To sum up a complex process, you reach ketosis when the the liver breaks down fat into fatty acids and glycerol, through a process called beta-oxidation. There are three primary types of ketone bodies that are water-soluble molecules produced in the liver: acetoacetate, beta-hydroxybutyrate and acetone.
The body then further breaks down these fatty acids into an energy-rich substance called ketones that circulate through the bloodstream. Fatty acid molecules are broken down through the process called ketogenesis, and a specific ketone body called acetoacetate is formed which supplies energy.
The end result is staying fueled off of circulating high ketones (which are also sometimes called ketone bodies) — which is what’s responsible for altering your metabolism in a way that some people like to say turns you into a “fat-burning machine.” Both in terms of how it feels physically and mentally, along with the impact it has on the body, being in ketosis is a very different than a “glycolytic state,” where blood glucose (sugar) serves as the body’s energy source.
So, is ketosis bad for you? Absolutely not. If anything, it’s the reverse. Many consider ketosis and burning ketones to be a much “cleaner” way to stay energized compared to running on carbs and sugar day in and day out.
And remember, this ketosis state is not to be confused with ketoacidosis, which is a serious diabetes complication when the body produces excess ketones (or blood acids).
The goal of the ketogenic diet is to keep you in this fat-burning metabolic state of ketosis, in which you will lose weight until you reach your ideal set point.
How Do You Get Into Ketosis?
Here’s how it works:
- Consumption of glucose from carbohydrate foods — grains, starchy vegetables, fruit, etc. — is cut way down.
- This forces your body to find an alternative fuel source: fat (think avocados, coconut oil, salmon).
- Meanwhile, in the absence of glucose, the body also starts to burn fat and produces ketones instead.
- Once ketone levels in the blood rise to a certain point, you enter into a state of ketosis.
- This state of high ketone levels results in quick and consistent weight loss until you reach a healthy, stable body weight.
Wondering how many carb foods you can eat and still be “in ketosis”? The traditional ketogenic diet created for those with epilepsy consisted of getting about 75 percent of calories from sources of fat (such as oils or fattier cuts of meat), 5 percent from carbohydrates and 20 percent from protein. For most people a less strict ketogenic diet (what I call a “modified keto diet”) can still help promote weight loss in a safe, and often very fast, way.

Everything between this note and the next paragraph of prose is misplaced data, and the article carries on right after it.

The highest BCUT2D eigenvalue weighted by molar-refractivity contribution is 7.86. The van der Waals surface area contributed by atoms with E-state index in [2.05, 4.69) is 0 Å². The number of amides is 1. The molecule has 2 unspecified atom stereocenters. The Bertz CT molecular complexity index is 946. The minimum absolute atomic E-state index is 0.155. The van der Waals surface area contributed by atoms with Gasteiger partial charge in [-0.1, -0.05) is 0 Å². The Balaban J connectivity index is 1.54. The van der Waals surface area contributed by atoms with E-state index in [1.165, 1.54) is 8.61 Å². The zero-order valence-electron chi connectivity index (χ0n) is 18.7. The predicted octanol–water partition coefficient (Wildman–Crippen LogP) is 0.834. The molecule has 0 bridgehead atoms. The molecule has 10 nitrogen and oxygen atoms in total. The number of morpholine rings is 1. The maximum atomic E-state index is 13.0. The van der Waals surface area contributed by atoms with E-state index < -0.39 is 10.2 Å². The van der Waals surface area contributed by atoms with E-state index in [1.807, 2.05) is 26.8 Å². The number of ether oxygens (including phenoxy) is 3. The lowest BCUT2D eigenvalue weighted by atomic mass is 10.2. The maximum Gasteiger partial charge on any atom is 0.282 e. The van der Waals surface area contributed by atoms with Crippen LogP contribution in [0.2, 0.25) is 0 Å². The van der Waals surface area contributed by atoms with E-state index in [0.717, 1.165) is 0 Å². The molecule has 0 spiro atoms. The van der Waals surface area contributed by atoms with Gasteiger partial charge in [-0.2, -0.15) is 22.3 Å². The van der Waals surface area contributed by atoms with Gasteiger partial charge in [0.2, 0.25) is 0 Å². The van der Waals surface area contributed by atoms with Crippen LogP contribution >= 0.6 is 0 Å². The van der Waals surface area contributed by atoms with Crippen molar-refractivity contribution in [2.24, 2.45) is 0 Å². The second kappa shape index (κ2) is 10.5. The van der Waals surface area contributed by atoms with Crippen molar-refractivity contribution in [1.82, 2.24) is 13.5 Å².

In order to transition and remain in ketosis, aiming for about 30–50 net grams is typically the recommended amount of total carbs to start with. This is considered a more moderate or flexible approach but can be less overwhelming to begin with. Once you’re more accustomed to “eating keto,” you can choose to lower carbs even more if you’d like (perhaps only from time to time), down to about 20 grams of net carbs daily. This is considered the standard, “strict” amount that many keto dieters aim to adhere to for best results, but remember that everyone is a bit different.
What Are the Stages of Ketosis?
Once ketone levels in the blood rise to a certain point, you officially enter into a state of ketosis. This state results in fairly rapid and consistent weight loss until you reach a healthier (and stable) body weight. Overall, people enter into ketosis at different rates, usually after 3–4 days of fasting or following a very low-carbohydrate diet (20 grams of net carbs or less) that forces the need for an alternative energy source. (3)
Ketosis occurs when the liver breaks down fat into fatty acids and glycerol — a process called beta-oxidation. In particular, three primary types of ketone bodies that are water-soluble molecules are produced: acetoacetate, beta-hydroxybutyrate and acetone.
Rather than drawing energy from glucose, a person in ketosis stays fueled off of these circulating ketones or ketone bodies — essentially, burning fat for fuel. This is the principal goal of the ketogenic diet, which can be achieved by adhering to a very low-carbohydrate, high-fat diet with only moderate amounts of protein.
Optimal ketosis is reached when they body stays in ketosis for at least a few weeks, when any type of side effects diminish greatly while the benefits are more pronounced with the body becoming a fat burner.
What Is a Keto Food? What Does a Keto Meal Look Like?
Here are examples of high-fat, low-carb foods on the ketogenic diet food list:
- Your keto meals should contain high amounts of healthy fats (up to 80 percent of your total calories!), such as olive oil, coconut oil, grass-fed butter, palm oil, and some nuts and seeds. Fats are a critical part of every ketogenic recipe because fat is what provides energy and prevents hunger, weakness and fatigue.
- Keto meals also need all sorts of non-starchy vegetables. What vegetables can you eat on a ketogenic diet without worrying about increasing your carb intake too much? Some of the most popular choices include broccoli and other cruciferous veggies, all types of leafy greens, asparagus, cucumber, and zucchini.
- In more moderate amounts, foods that are high in protein but low- or no-carb, including grass-fed meat, pasture-raised poultry, cage-free eggs, bone broth, wild-caught fish, organ meats and some full-fat (ideally raw) dairy products.
On the other hand, the types of foods you’ll avoid eating on the keto, low-carb diet are likely the same ones you are, or previously were, accustomed to getting lots of your daily calories from before starting this way of eating. This includes items like fruit, processed foods or drinks high in sugar, those made with any grains or white/wheat flour, conventional dairy products, desserts, and many other high-carb foods (especially those that are sources of “empty calories”).